• Beyond a reasonable doubt:  This is the standard of evidence in a criminal trial.  The prosecution has the burden of proof, i.e. to prove the defendant guilty beyond a reasonable doubt; otherwise the defendant is found innocent.  The law doesn’t define the phrase.
  • Clear and convincing evidence:  Weaker than beyond a reasonable doubt, this is the standard for removing a child from a home or terminating parental rights.  The operator is sometimes said to mean substantially more probable than not.
  • Preponderance of evidence:  This is the standard used in civil cases, where a plaintiff sues a defendant.  The operator means more probable than not
  • Probable cause:  This is the standard used by police to arrest or search a person without a warrant.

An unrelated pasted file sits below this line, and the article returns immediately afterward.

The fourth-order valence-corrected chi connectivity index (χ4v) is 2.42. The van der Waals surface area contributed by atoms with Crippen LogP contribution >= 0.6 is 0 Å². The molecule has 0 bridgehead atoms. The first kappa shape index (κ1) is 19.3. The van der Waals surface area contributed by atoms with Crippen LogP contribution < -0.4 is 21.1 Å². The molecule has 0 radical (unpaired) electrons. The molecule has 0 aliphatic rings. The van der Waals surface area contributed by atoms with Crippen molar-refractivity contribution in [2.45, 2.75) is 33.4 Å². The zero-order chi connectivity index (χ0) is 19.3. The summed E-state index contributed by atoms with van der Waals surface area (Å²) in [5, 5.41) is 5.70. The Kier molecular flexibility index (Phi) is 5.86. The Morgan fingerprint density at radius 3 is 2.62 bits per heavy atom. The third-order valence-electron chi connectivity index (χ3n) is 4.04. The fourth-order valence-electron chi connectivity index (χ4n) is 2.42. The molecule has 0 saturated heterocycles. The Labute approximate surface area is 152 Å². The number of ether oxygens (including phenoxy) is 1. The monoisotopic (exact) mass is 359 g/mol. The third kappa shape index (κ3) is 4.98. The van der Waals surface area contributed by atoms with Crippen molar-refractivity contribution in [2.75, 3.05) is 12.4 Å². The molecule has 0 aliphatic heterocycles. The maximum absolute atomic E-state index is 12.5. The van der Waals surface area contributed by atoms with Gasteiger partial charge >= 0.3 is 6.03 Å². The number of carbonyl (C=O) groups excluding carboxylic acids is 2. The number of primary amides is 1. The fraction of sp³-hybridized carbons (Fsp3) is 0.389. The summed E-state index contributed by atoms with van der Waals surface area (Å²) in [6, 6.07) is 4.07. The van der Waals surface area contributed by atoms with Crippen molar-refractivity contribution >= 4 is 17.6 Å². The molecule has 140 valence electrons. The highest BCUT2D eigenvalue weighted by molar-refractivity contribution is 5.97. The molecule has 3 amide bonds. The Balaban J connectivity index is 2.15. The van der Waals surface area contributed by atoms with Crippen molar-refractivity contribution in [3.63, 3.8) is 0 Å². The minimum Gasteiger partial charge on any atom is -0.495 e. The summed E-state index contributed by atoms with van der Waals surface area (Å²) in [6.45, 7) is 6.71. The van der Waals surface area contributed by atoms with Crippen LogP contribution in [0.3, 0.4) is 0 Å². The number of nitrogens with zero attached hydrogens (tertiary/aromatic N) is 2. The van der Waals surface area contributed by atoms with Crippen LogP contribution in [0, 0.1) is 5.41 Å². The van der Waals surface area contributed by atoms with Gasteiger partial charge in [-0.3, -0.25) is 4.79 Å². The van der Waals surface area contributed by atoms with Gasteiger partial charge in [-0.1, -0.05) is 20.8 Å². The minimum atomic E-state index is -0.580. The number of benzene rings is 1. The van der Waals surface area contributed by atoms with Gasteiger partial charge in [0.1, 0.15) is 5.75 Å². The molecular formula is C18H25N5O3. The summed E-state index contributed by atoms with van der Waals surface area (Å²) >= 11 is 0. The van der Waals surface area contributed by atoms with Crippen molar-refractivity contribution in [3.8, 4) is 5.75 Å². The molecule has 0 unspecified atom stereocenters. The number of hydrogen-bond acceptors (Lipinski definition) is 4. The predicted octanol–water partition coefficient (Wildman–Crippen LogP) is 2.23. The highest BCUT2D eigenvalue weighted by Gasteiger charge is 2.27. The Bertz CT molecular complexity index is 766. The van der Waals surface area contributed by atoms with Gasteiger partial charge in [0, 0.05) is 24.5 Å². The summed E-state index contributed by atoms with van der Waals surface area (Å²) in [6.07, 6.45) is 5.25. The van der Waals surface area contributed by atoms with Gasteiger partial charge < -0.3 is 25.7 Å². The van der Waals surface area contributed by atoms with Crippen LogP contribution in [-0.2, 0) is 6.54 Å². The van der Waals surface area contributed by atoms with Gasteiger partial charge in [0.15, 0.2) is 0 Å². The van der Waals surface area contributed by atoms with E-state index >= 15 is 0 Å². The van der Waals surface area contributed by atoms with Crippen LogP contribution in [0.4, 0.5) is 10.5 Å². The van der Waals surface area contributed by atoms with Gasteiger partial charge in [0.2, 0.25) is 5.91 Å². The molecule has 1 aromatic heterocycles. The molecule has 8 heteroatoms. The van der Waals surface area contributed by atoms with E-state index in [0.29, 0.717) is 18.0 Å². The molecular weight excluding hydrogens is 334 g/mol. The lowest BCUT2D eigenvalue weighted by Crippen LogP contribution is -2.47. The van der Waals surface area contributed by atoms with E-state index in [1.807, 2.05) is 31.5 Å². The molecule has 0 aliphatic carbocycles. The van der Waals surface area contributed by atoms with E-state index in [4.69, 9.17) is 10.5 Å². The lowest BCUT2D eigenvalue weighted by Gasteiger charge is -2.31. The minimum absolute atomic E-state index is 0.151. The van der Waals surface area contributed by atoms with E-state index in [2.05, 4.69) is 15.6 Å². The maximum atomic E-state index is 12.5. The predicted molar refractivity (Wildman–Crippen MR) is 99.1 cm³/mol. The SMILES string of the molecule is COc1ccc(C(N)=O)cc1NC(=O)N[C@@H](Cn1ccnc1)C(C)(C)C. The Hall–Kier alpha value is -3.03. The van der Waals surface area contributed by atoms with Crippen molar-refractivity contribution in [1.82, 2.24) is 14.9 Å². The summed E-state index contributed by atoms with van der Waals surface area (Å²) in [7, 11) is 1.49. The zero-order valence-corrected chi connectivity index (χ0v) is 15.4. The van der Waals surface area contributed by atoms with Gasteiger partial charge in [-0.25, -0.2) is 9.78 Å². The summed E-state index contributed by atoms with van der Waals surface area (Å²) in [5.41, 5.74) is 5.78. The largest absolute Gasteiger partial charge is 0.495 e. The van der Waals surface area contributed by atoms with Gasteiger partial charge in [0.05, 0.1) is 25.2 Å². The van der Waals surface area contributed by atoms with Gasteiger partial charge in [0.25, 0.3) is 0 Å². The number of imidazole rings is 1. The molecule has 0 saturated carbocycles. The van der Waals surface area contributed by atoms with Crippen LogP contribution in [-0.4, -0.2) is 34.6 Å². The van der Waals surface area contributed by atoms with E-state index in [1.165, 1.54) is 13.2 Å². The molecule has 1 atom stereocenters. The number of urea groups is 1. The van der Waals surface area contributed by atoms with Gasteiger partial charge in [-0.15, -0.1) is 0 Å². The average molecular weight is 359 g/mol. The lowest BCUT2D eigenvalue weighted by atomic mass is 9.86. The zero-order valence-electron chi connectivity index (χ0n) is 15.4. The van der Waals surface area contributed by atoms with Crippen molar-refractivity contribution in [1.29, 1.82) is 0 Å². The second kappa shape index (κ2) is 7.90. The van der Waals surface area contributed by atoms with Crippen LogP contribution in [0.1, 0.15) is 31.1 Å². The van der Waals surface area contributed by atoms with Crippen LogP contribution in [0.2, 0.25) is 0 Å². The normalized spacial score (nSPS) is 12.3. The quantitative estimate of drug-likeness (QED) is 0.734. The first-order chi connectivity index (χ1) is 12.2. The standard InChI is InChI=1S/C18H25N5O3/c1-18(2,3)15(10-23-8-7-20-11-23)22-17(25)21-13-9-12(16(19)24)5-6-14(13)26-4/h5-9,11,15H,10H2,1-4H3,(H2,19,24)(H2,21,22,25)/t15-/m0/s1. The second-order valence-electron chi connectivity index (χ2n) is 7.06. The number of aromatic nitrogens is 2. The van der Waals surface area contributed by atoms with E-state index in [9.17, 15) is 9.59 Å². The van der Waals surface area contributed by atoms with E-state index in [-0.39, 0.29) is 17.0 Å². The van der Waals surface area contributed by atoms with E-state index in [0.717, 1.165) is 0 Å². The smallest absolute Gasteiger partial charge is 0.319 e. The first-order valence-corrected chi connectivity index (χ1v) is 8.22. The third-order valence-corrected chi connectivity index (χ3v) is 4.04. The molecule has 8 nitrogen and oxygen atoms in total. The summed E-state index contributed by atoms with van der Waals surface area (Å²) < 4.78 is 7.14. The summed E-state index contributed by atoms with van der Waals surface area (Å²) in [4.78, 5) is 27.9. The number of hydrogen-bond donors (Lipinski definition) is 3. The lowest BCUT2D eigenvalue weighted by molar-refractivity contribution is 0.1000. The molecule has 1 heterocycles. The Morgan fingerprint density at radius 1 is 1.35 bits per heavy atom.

• Reasonable suspicion:  A police officer is justified in stopping and briefly detaining a person if there’s a reasonable suspicion of involvement in a crime

Epistemic Operators in Intelligence Assessment
AKA Words of Estimative Probability (Wikipedia)

  • National Intelligence Estimates are summaries of the intelligence assessments of sixteen agencies of the United States Government, including the CIA, the Department of Defense, and the Department of Justice. 
  • Intelligence assessments have the form:
    • We judge (assess) with high (moderate, low) confidence that X
    • We judge (assess) with high (moderate, low) confidence that it is likely (unlikely, very likely, very unlikely, almost certainly, remotely possible, an even chance) that X
  • For example:
    • We assess with low confidence that Iran probably has imported at least some weapons-usable fissile material, but still judge with moderate-to-high confidence it has not obtained enough for a nuclear weapon.